Behind the scenes at the RKR column: What in the world were you doing, the peanut gallery asked, writing about Michael Vick and trying to defend him?
Glad you asked. And let me say right up front that I was wrong when I said that there is a little Michael Vick in most of us. I should not have written that, but let me explain how I got there.
Before Michael Vick’s dog days were much more than a glimmer in a newshound’s eye, I was thinking about the death of content in the mass media. Skimming the cable channels, surfing the web, and perusing the stories that were filling the pages of the big national newspapers and magazines, I thought we had finally reached a point at which there were simply more minutes of airtime and more column inches of editorial space than there were stories to fill them.
We journalists have thought this in the past, of course, and have been proven wrong. Within a year or so of People magazine’s debut and meteoric rise in the 1970s, the skeptics wondered what the weekly magazine would do when it ran out of celebrities to put on the cover. Not to worry, of course. Celebrities on the cover gave way to politicians and — better yet — dead celebrities. Jackie O was merely a candle to Diana’s flame. And then, with the advent of 24/7 cable television news shows and “reality” TV, came the alchemy of turning regular people into celebrities. All you needed was an occasional disaster (Pan Am Flight 103, TWA Flight 800, or 9/11) or a contrived disastrous circumstance (Survivor or American Idol).
But this summer I thought we had hit rock bottom when I saw the Animal Planet, reduced to filling its weekly appetite of 168 hours of airtime with prolonged views of salt water mixing with fresh water in a bay on the coast of Maine.
Realizing that I much preferred the thrill of the hunt on the Animal Planet, I began to wonder just how much higher my ground was than Michael Vick’s. He and his crowd get a kick, presumably, watching two dogs square off. Last week I lingered on the animal channel, pulse quickening as a herd of zebras nervously prepared to ford a Nigerian river. The first one in got taken out by the 20-foot crocodile. As the announcer calmy informed viewers, the match with the 500-pound zebra was so brutal and so equally matched that, when it was over, the crocodile was exhausted. Just as you or I would do after a fast swim, the beast rolled over on his back to catch his breath, while his dead prey floated hoofs up.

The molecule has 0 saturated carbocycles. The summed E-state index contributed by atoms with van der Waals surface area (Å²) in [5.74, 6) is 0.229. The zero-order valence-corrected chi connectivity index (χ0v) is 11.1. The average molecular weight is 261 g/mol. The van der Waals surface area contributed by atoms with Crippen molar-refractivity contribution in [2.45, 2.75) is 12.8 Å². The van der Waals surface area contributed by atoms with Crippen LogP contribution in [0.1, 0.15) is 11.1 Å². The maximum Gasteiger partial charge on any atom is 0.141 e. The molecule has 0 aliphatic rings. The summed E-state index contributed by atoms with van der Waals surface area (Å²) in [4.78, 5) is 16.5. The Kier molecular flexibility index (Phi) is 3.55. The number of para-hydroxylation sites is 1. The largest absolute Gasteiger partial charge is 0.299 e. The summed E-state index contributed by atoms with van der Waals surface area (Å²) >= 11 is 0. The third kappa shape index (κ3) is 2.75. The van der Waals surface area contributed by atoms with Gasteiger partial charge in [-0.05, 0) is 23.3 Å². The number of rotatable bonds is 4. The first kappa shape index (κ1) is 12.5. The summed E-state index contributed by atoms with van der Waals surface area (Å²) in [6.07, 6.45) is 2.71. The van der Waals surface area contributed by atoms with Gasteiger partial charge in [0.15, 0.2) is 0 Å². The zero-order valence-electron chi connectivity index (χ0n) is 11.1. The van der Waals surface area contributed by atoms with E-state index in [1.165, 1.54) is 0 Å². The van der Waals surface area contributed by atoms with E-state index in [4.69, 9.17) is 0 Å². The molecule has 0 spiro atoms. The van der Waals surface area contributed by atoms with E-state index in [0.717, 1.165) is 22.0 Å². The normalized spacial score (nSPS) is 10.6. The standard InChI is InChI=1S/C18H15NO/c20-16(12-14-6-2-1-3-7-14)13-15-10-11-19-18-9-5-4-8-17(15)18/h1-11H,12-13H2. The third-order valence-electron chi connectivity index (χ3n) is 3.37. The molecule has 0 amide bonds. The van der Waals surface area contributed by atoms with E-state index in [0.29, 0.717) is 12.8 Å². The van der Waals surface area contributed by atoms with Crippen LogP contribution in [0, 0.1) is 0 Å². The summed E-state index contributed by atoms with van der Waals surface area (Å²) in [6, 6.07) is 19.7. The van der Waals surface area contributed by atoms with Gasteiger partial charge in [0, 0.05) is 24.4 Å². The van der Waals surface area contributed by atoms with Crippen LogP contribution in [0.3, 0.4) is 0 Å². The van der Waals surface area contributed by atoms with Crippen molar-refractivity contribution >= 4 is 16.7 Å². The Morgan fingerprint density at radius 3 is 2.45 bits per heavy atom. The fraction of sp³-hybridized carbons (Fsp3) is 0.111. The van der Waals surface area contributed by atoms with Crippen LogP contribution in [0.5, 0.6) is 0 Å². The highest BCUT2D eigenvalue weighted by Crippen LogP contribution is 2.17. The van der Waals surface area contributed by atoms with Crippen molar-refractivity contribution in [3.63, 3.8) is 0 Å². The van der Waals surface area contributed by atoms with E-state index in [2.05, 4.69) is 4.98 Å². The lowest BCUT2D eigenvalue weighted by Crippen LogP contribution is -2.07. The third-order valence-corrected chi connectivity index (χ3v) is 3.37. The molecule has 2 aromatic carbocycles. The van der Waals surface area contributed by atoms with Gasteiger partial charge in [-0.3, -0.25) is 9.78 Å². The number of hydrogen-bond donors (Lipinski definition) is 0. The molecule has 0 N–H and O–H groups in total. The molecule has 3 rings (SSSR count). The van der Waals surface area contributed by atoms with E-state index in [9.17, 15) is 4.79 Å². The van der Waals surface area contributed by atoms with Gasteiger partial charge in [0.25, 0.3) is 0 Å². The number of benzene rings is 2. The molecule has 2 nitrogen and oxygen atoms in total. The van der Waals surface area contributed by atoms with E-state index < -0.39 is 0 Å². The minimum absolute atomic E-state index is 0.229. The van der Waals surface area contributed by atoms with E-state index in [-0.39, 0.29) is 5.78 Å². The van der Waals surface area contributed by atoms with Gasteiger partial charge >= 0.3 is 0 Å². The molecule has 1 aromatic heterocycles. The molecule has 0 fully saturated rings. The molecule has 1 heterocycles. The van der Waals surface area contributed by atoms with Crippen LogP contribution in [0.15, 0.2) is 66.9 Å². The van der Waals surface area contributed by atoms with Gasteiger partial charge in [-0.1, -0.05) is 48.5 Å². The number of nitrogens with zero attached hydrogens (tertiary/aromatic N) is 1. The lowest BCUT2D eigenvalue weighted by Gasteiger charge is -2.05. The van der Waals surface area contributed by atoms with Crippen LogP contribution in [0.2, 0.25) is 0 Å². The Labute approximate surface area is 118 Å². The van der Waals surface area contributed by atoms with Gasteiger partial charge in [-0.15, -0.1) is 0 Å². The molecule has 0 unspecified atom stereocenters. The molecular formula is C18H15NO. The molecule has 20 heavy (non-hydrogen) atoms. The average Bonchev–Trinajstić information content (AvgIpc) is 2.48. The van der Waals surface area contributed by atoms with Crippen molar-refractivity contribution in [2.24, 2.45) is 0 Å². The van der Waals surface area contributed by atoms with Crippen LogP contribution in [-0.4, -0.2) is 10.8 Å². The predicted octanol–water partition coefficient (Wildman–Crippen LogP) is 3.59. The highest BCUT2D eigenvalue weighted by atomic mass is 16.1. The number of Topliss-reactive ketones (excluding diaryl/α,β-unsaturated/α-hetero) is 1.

Of course this all happens in nature; what happens in the dog fighting cage is the calculated work of Vick and others of his ilk. The dogs are truly innocent victims.
Now we are getting closer to the truth. If Vick had been arrested for battering a girlfriend, there would have been no similar outrage — lots of people would have thought that the woman should have known better than to get involved with him. If Vick had grown up in wealth, it might have been different, too. His dogs would not have been bred to fight other dogs and his sport would have been fox hunting. Most civilized.
If Vick and his ilk had satisfied their thirst for combat by throwing themselves into the ring it would have been called boxing. In fact, as I surf the cable channels I see the commercials for “ultimate boxing,” in which fists and knees and leg kicks are all legal, and for “cage boxing,” which seems eerily similar to the dog fighting venue.
I have sat ringside at one boxing event. It was in Scranton, Pennsylvania, when I was reporting a story on a little known but up-and-coming boxing promoter named Don King and a boxer named Larry Holmes. Thanks to the flamboyant King, I sat within three feet of the ring. I have seen plenty of boxing on television, but this time I heard the action as well.
As punches landed there was often a strange sizzling sound that accompanied them. Eventually I figured it out: The sizzle was the sound of flecks of flesh being torn from a fighter’s face. Who killed Davey Moore, why and what’s the reason for. Not me, said the young sportswriter, pounding away on his typewriter. Besides, those boxers should have known better.
Yes, we stand on higher ground than Michael Vick, and I was wrong to suggest that any of you have any part of Vick in you. But from that higher ground the slope does seem a little slippery to me.
With the media leading us by the nose, we will turn our attention from Michael Vick to the 10th anniversary of Princess Diana’s death on August 31. The other night, while that crocodile and his buddies were still tearing through the leather-tough flesh of the zebra, I happened onto an interview of the princess, being reprised as part of Diana week. The dogged correspondent closed in on the question of her then failing marriage to Prince Charles.
Was her relationship with some other man — I missed the name because I had been lolling with the crocodile — more than just friendship, the interviewer asked. Diana batted her deer-in-the-headlights eyes in affirmation. Did it in fact become an extra-marital affair? Yes, admitted the contrite but still foxy princess to the persistent newsman.
So I was wrong to liken us to Michael Vick. I should have said there is a little bit of the pit bull, or at least the fox hound, in many of us.